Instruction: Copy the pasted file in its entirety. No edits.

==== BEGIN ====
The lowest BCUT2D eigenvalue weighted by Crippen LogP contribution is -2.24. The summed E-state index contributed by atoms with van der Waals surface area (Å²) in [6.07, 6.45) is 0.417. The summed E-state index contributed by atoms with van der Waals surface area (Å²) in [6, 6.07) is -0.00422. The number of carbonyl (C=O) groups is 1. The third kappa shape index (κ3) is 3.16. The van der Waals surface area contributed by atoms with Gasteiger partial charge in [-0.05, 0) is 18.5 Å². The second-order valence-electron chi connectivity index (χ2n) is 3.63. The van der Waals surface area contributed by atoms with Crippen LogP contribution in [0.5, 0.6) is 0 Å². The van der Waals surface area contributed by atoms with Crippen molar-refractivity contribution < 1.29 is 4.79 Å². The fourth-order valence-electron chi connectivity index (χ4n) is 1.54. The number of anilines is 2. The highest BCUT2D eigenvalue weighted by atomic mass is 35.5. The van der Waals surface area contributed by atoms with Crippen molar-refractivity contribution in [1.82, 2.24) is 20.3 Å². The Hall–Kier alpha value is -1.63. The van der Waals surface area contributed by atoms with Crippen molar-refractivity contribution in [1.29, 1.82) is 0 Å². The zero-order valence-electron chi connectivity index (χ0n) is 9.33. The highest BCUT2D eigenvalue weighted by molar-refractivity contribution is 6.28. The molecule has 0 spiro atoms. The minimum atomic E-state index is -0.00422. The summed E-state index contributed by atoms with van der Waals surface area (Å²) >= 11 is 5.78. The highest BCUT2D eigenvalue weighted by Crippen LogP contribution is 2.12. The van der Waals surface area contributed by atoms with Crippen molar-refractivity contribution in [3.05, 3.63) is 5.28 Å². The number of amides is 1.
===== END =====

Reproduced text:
The lowest BCUT2D eigenvalue weighted by Crippen LogP contribution is -2.24. The summed E-state index contributed by atoms with van der Waals surface area (Å²) in [6.07, 6.45) is 0.417. The summed E-state index contributed by atoms with van der Waals surface area (Å²) in [6, 6.07) is -0.00422. The number of carbonyl (C=O) groups is 1. The third kappa shape index (κ3) is 3.16. The van der Waals surface area contributed by atoms with Gasteiger partial charge in [-0.05, 0) is 18.5 Å². The second-order valence-electron chi connectivity index (χ2n) is 3.63. The van der Waals surface area contributed by atoms with Crippen LogP contribution in [0.5, 0.6) is 0 Å². The van der Waals surface area contributed by atoms with Crippen molar-refractivity contribution < 1.29 is 4.79 Å². The fourth-order valence-electron chi connectivity index (χ4n) is 1.54. The number of anilines is 2. The highest BCUT2D eigenvalue weighted by atomic mass is 35.5. The van der Waals surface area contributed by atoms with Crippen molar-refractivity contribution in [1.82, 2.24) is 20.3 Å². The Hall–Kier alpha value is -1.63. The van der Waals surface area contributed by atoms with Crippen molar-refractivity contribution in [1.29, 1.82) is 0 Å². The zero-order valence-electron chi connectivity index (χ0n) is 9.33. The highest BCUT2D eigenvalue weighted by molar-refractivity contribution is 6.28. The molecule has 0 spiro atoms. The minimum atomic E-state index is -0.00422. The summed E-state index contributed by atoms with van der Waals surface area (Å²) >= 11 is 5.78. The highest BCUT2D eigenvalue weighted by Crippen LogP contribution is 2.12. The van der Waals surface area contributed by atoms with Crippen molar-refractivity contribution in [3.05, 3.63) is 5.28 Å². The number of amides is 1.